A clinical psychologist studies and applies psychology for the purpose of understanding, preventing, and relieving psychologically-based distress or dysfunction and to promote subjective well-being and personal development. Clinical psychology includes a wide range of practices, such as research, psychological assessment, teaching, consultation, forensic testimony, and program development and administration. Central to clinical psychology is the practice of psychotherapy which uses a wide range of techniques in order to enhance subjective well-being, mental health, and life functioning. Unlike other mental health professionals, psychologists are trained to conduct psychological assessment, including psychological testing. Clinical psychologists can work with individuals, couples, children, older adults, families, small groups, and communities.
Specialties of clinical psychologists
Clinical psychologists who focus on treating mental illness specialize in evaluating patients and providing psychotherapy. There are a wide variety of therapeutic techniques and perspectives that guide practitioners, although most fall into the major categories of Psychodynamic, Cognitive-Behavioral , Existential, Humanistic and Systems Therapy (e.g. family or couples therapy).
In addition to therapy, clinical psychologists are also trained to administer and interpret psychological personality tests such as the MMPI and the Rorschach, and various standardized tests of intelligence, memory, and neuropsychological functioning.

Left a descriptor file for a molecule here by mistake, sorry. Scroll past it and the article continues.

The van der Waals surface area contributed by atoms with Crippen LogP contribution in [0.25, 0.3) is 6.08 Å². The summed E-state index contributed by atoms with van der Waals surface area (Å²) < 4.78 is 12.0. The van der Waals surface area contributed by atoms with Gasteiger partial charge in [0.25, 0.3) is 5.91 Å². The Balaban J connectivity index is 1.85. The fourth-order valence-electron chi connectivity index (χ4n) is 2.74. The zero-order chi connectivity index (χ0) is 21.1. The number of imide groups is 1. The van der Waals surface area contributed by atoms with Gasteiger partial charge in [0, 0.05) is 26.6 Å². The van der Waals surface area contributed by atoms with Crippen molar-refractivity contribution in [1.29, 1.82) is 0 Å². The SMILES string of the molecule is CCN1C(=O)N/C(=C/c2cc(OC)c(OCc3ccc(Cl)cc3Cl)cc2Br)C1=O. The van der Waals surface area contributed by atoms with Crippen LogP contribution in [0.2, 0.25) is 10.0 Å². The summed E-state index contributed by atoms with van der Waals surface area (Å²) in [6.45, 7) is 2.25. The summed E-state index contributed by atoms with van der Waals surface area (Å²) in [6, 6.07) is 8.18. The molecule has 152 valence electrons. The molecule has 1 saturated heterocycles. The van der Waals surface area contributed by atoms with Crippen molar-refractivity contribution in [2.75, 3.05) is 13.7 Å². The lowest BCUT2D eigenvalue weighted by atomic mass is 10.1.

Educational requirements for clinical psychologists after college
Clinical psychologists complete postgraduate training, lasting usually five years, in order to earn a Psy.D. or Ph.D. in Clinical Psychology.. Today, in the U.S., about half of licensed psychologists are trained in the. Practitioner-Scholar Model of Clinical Psychology (PsyD), which focuses on clinical practice (similar to professional degrees for medicine and law). The other half are being trained within a Scientist-Practitioner Model of Clinical Psychology (PhD)—a model that emphasizes both research and clinical practice and is usually housed in universities. Outside of coursework, graduates of both programs generally are required to have had 2 to 3 years of supervised clinical experience (including a one-year clinical internship and one year of postdoctoral work), a certain amount of personal psychotherapy, and the completion of a dissertation (PhD programs usually require original quantitative empirical research, whereas the PsyD equivalent of dissertation research often consists of literature review and qualitative research, theoretical scholarship, program evaluation or development, critical literature analysis, or clinical application and analysis).
Psychiatrists are physicians who hold either an M.D. or D.O. degree. They specialize and are certified in treating mental illness using the biomedical approach to mental disorders including the use of psychotropic medications.
Psychiatrists may also go through significant training in psychotherapy. However, the majority of psychiatrists do not practice psychotherapy. Psychologists and clinical psychologists specialize in the research and clinical application of psychotherapy.
Specialties of psychiatrists